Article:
Room-Temperature Electronically-Controlled Ferromagnetism at the LaAlO3/SrTiO3 Interface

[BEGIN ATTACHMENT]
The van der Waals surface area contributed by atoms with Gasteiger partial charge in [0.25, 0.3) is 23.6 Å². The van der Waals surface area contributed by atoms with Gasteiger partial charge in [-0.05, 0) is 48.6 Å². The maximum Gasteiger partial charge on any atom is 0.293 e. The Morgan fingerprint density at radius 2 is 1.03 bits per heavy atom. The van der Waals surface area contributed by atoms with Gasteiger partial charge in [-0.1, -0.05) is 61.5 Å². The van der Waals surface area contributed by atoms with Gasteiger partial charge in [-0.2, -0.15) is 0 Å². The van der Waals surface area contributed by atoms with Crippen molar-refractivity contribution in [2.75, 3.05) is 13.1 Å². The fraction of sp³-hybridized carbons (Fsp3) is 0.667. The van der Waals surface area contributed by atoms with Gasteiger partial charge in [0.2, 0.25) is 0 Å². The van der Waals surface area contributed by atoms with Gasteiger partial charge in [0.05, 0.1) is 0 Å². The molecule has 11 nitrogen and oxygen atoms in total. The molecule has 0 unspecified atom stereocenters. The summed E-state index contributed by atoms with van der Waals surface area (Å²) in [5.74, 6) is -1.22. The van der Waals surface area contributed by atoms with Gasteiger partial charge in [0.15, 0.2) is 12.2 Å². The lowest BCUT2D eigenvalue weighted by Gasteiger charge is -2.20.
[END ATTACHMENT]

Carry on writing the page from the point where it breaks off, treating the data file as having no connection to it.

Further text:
Reports of emergent conductivity, superconductivity and magnetism have helped to fuel intense interest in the rich physics and technological potential of complex-oxide interfaces. Here we employ magnetic force microscopy to search for room-temperature magnetism in the well-studied LaAlO3/SrTiO3 system. Using electrical top gating to control the electron density at the oxide interface, we directly observe the emergence of an in-plane ferromagnetic phase as electrons are depleted from the interface. Itinerant electrons that are reintroduced into the interface align antiferromagnetically with the magnetization at first screening and then destabilizing it as the conductive regime is approached. Repeated cycling of the gate voltage results in new, uncorrelated magnetic patterns. This newfound control over emergent magnetism at the interface between two non-magnetic oxides portends a number of important technological applications.